7 10 ROSANNA –•– Toto (Columbia)-9 (7) — The first cassette I ever owned was Toto IV, gifted to me by one of my best friends on my 12th birthday (Dec ’82). This was its first single, which got stuck at #2 for five weeks, and while it’s definitely classic yacht rock, it’s by no means the best single from the album (that would be third single “Africa,” their first and only #1).
8 11 CRIMSON AND CLOVER –•– Joan Jett and the Blackhearts (Boardwalk)-7 (8) — I’ve never cared for Tommy James and the Shondells, and not even Joan Jett could change that.
9 4 867-5309/JENNY –•– Tommy Tutone (Columbia)-21 (4) — Bar-band rockers who got lucky.
10 12 IT’S GONNA TAKE A MIRACLE –•– Deniece Williams (ARC)-11 (10) — This is a cover of a minor 1965 single by the Royalettes, but to my ears Williams’ version has always read very ’50s; it’s also gorgeous and stately.
11 3 I’VE NEVER BEEN TO ME –•– Charlene (Motown)-18 (3) — One of the most gloriously, epically bad top 10 records of all time. It’s supersoft pop on par (this ain’t a compliment) with “You Light Up My Life,” completed note-perfectly by one of the most ridiculous sets of lyrics in history (to wit: “I’ve been to Georgia and California/And anywhere I could run/I took the hand of a preacher man/And we made love in the sun … I’ve been to paradise, but I’ve never been to me”). A karaoke classic, and one whose lyrics I quote all the time — weirdly, especially with my Mom. I think that her “appreciation” of this song in ’82 was one of my first clear signals that she had a sense of humor.
12 17 BODY LANGUAGE –•– Queen (Elektra)-7 (12) — Speaking of ridiculous… If you didn’t know without a doubt that Freddie Mercury was gay after hearing this song, you weren’t paying attention. Also, I love that he finally got Queen to go full-on synth funk on this absurd song. In fact, I love everything about “Body Language.”
13 16 MAKING LOVE –•– Roberta Flack (Atlantic)-15 (13) — Somehow, a Robert Flack theme from a film about a man discovering that he prefers men to women — starring Harry Hamlin, in 1982, and I cannot emphasize these points enough — made it into the top 15. It’s a Bachrach/Bayer Sager song (with Bruce Roberts), and sounds like it. I kinda love the overly soft synths: I mean, my god, this is not that far away from bathhouse new age music, if you think about it.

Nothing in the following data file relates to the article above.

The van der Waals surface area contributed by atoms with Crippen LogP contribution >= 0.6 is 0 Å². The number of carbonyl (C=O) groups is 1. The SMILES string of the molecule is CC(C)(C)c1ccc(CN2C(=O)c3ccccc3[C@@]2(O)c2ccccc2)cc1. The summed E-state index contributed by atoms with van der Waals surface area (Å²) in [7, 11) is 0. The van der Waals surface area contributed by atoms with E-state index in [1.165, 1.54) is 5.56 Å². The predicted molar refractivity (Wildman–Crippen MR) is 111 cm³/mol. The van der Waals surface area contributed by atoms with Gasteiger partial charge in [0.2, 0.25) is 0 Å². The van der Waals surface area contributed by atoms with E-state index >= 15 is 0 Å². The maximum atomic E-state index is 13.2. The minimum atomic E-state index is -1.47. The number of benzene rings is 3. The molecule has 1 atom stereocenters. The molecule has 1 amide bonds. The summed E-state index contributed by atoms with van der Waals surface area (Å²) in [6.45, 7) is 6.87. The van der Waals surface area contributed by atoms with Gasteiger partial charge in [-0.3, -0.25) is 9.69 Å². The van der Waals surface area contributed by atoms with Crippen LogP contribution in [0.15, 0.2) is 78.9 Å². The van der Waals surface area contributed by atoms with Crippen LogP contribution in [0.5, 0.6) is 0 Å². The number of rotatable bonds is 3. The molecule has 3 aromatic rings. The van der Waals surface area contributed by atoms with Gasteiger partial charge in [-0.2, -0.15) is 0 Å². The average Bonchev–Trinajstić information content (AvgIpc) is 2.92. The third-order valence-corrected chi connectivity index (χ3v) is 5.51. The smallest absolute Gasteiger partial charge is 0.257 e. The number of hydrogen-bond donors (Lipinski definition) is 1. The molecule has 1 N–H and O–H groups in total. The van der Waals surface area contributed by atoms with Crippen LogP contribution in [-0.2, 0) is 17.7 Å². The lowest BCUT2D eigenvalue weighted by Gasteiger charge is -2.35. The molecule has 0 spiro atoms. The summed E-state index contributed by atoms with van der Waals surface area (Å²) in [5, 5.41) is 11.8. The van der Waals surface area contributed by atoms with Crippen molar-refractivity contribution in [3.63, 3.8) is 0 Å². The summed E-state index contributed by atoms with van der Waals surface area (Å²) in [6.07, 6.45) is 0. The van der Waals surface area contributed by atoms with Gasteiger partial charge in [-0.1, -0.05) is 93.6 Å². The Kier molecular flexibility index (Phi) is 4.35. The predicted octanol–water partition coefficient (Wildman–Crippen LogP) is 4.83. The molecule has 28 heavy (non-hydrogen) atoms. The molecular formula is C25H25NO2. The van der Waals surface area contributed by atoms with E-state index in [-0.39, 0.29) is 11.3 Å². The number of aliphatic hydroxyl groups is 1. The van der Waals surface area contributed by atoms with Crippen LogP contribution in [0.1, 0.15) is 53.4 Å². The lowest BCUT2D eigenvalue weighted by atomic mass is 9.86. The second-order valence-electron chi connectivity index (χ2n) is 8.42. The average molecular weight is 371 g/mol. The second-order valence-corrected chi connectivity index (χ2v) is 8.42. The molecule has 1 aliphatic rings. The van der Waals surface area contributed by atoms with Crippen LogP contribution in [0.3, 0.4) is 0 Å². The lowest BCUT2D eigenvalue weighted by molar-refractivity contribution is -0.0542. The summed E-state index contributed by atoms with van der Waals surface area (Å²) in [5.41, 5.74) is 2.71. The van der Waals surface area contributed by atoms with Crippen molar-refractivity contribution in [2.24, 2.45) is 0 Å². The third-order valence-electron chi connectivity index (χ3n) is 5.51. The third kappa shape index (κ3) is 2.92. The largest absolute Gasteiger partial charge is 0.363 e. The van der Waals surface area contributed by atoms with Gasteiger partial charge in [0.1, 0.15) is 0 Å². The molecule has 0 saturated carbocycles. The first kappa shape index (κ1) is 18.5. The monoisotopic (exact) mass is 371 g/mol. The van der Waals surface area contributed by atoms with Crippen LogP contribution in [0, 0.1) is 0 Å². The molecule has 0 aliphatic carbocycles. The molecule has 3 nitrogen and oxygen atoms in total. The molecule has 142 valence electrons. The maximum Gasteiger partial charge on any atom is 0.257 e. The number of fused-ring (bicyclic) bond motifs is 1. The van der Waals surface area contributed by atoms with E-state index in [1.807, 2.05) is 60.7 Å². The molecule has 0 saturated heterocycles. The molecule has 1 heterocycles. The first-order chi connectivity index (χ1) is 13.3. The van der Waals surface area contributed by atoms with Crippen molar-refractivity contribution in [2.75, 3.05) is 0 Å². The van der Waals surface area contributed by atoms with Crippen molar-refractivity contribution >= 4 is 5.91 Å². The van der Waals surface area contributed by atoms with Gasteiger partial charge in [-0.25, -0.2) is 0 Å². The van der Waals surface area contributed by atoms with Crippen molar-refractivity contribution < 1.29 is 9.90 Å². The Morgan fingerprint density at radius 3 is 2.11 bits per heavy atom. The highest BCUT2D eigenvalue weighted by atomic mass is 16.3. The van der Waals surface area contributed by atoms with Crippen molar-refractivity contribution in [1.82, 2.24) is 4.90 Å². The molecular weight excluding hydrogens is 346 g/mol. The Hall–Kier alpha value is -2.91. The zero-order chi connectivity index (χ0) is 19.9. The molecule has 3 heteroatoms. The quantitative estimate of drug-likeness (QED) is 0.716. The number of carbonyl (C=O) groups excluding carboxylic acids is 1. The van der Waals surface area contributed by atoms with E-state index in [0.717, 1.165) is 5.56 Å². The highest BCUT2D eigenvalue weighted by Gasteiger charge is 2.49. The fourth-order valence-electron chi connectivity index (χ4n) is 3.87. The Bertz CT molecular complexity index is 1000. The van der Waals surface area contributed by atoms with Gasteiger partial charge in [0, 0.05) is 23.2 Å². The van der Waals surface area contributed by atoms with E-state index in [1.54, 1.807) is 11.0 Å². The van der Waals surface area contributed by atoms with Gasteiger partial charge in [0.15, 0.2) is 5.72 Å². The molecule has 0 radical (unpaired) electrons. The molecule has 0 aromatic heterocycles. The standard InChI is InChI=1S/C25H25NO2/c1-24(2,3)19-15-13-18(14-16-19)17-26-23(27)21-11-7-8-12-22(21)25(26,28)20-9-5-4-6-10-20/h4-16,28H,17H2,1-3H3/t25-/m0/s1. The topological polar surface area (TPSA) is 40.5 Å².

14 14 MAN ON YOUR MIND –•– The Little River Band (Capitol)-11 (14) — LRB had 13 top 40 singles in the US. 13, stretching from ’75 to ’83! This one, at its chart peak, was the third consecutive US top 40 hit from their ’81 album Time Exposure, their only album to do so. It was also their next-to-last top 20 single, and I suspect the reason is a simple one: they were not very good at videos. Really not very good.
15 18 LOVE’S BEEN A LITTLE BIT HARD ON ME –•– Juice Newton (Capitol)-6 (15) — Speaking of videos, you should watch this one immediately, because it’s so wonderfully cheesy, and knows it. Juice Newton was the queen of country-pop crossover in the early ’80s, and this one interestingly was a much bigger pop (#7) than country (#30) hit. It’s also a cracking little single, uptempo and entertaining as hell.
16 19 LET IT WHIP –•– The Dazz Band (Motown)-8 (16) — A precious few R&B records broke through in ’82, one of the biggest being this #1 R&B (5 weeks)/#5 pop smash by the former jazz fusioners the Dazz Band. They themselves didn’t really have much personality, but this one shot sure did.
17 20 HURTS SO GOOD –•– John Cougar (Riva)-8 (17) — When I took a look at the career of the great John Mellencamp last week, I ranked this his 6th-best single, largely because of how damn tough this record sounds. Credit mostly Kenny Aronoff‘s drumming and Don Gehman’s smart production.